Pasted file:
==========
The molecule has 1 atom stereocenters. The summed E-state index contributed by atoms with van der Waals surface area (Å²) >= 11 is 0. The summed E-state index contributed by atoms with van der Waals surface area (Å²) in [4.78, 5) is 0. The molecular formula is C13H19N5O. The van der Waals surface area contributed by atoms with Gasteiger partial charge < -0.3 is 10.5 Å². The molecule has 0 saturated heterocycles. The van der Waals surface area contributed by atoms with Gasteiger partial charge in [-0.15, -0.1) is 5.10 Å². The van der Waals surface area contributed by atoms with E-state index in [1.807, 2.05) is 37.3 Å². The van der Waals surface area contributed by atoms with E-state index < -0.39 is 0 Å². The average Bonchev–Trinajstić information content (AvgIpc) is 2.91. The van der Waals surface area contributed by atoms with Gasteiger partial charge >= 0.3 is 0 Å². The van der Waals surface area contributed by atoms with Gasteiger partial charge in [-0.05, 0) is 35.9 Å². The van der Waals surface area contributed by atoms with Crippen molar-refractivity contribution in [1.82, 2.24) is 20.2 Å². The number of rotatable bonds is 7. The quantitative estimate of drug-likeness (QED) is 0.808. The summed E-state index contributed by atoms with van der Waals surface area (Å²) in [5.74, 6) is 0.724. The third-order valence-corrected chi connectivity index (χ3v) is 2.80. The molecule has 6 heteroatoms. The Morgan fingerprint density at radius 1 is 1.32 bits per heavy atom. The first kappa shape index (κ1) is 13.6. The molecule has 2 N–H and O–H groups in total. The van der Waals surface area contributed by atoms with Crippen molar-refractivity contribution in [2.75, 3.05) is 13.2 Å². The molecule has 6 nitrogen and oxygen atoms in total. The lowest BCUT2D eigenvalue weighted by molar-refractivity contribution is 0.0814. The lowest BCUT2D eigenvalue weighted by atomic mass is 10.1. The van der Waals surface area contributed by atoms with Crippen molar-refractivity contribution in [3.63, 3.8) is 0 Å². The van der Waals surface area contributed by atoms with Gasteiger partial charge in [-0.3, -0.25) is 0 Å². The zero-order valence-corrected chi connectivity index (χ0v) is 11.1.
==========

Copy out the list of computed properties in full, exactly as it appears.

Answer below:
The molecule has 1 atom stereocenters. The summed E-state index contributed by atoms with van der Waals surface area (Å²) >= 11 is 0. The summed E-state index contributed by atoms with van der Waals surface area (Å²) in [4.78, 5) is 0. The molecular formula is C13H19N5O. The van der Waals surface area contributed by atoms with Gasteiger partial charge < -0.3 is 10.5 Å². The molecule has 0 saturated heterocycles. The van der Waals surface area contributed by atoms with Gasteiger partial charge in [-0.15, -0.1) is 5.10 Å². The van der Waals surface area contributed by atoms with E-state index in [1.807, 2.05) is 37.3 Å². The van der Waals surface area contributed by atoms with E-state index < -0.39 is 0 Å². The average Bonchev–Trinajstić information content (AvgIpc) is 2.91. The van der Waals surface area contributed by atoms with Gasteiger partial charge >= 0.3 is 0 Å². The van der Waals surface area contributed by atoms with Gasteiger partial charge in [-0.05, 0) is 35.9 Å². The van der Waals surface area contributed by atoms with Crippen molar-refractivity contribution in [1.82, 2.24) is 20.2 Å². The number of rotatable bonds is 7. The quantitative estimate of drug-likeness (QED) is 0.808. The summed E-state index contributed by atoms with van der Waals surface area (Å²) in [5.74, 6) is 0.724. The third-order valence-corrected chi connectivity index (χ3v) is 2.80. The molecule has 6 heteroatoms. The Morgan fingerprint density at radius 1 is 1.32 bits per heavy atom. The first kappa shape index (κ1) is 13.6. The molecule has 2 N–H and O–H groups in total. The van der Waals surface area contributed by atoms with Crippen molar-refractivity contribution in [2.75, 3.05) is 13.2 Å². The molecule has 6 nitrogen and oxygen atoms in total. The lowest BCUT2D eigenvalue weighted by molar-refractivity contribution is 0.0814. The lowest BCUT2D eigenvalue weighted by atomic mass is 10.1. The van der Waals surface area contributed by atoms with Crippen molar-refractivity contribution in [3.63, 3.8) is 0 Å². The van der Waals surface area contributed by atoms with Gasteiger partial charge in [-0.3, -0.25) is 0 Å². The zero-order valence-corrected chi connectivity index (χ0v) is 11.1.